While Mayweather and Mosley are each in the top three, Pacquiao is fighting Joshua Clottey, a strong guy but a decidedly lesser opponent who is coming off of a loss. In addition, Pacquiao has brought swirls of suspicion around himself by refusing to submit to the testing that Mosley and Mayweather have agreed to do.
There had never been suspicion surrounding Pacquiao before, but his adamant refusal to consent to testing that would have conclusively proven he's clean put doubt in more than a few minds.
And Mayweather, who has been dogged by some fans and others in the media as being afraid of a tough fight, will finally be able to shed that label. There is no tougher fighter he could have taken. A bout with Pacquiao would have been difficult. So, too, would a match with Williams. None, though, would have been more demanding than the one he took against Mosley.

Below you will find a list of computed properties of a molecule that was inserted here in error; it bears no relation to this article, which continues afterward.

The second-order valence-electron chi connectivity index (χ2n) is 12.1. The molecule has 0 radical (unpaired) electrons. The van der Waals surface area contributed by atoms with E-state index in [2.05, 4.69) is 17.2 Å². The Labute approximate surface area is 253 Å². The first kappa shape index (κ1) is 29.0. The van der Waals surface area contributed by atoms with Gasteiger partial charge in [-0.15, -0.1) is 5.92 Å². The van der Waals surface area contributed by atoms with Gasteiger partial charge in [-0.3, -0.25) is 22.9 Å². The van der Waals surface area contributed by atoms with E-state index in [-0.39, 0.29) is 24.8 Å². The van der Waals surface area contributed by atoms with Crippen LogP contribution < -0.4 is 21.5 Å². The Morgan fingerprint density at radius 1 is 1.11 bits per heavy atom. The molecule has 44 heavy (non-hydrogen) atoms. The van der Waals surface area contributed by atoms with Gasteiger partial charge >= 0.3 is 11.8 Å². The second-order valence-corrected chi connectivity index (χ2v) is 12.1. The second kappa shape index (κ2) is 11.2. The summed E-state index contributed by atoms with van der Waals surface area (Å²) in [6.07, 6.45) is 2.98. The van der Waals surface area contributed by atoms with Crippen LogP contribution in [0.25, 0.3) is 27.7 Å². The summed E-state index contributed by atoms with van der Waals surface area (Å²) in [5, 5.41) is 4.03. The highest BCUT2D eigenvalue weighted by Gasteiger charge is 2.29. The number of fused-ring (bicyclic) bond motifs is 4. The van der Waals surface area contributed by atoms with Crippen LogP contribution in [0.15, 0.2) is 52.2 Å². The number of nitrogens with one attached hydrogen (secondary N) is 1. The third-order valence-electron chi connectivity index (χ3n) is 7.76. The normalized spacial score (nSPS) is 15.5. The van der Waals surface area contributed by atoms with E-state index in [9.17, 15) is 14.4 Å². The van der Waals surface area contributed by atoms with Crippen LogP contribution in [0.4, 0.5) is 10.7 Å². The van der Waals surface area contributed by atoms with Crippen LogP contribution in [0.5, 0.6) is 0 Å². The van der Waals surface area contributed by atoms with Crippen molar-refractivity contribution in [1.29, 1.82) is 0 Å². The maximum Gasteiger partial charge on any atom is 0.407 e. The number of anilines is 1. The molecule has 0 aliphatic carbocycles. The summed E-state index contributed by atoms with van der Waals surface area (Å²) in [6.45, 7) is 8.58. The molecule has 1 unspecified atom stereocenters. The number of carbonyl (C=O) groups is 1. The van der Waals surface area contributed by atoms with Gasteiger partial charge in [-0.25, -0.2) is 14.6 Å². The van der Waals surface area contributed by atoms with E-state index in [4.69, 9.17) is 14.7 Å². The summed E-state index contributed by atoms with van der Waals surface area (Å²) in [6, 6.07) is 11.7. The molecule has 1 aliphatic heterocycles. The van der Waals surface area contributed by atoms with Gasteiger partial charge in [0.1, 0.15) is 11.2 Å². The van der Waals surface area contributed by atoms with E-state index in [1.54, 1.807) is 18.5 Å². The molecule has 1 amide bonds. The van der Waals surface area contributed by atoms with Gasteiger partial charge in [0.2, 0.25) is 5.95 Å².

"I'm happy for Shane, because he's waited a long time for this opportunity," Schaefer said. "But you know, I'm really happy for Floyd, too. What this does is, it shuts up all these critics who have called him a coward and all these awful names. Now, they have to eat their words.
"Floyd Mayweather is not a coward. He's not afraid to fight anyone and now he's proving it. This is a great day for boxing. We love making these kinds of fights. These are the kinds of fights that help the entire sport and I'm so pleased it's finally done and we can get to work on it."
Mosley had to abort his training camp when Berto was forced to withdraw from their Jan. 30 fight because of the earthquake in Haiti. Berto's sister and nephew, as well as other family members, were in Haiti at the time of the Jan. 12 quake.
That time in camp wasn't wasted, as it got Mosley back into the ring and into the flow of boxing. And he now has a big carrot dangling ahead of him. He knows that if he beats Mayweather, he'll likely get a fight with Pacquiao.
"I'll fight him with or without a blood test," Mosley said. "I just want to fight these guys to show everyone that I'm the best fighter in the world."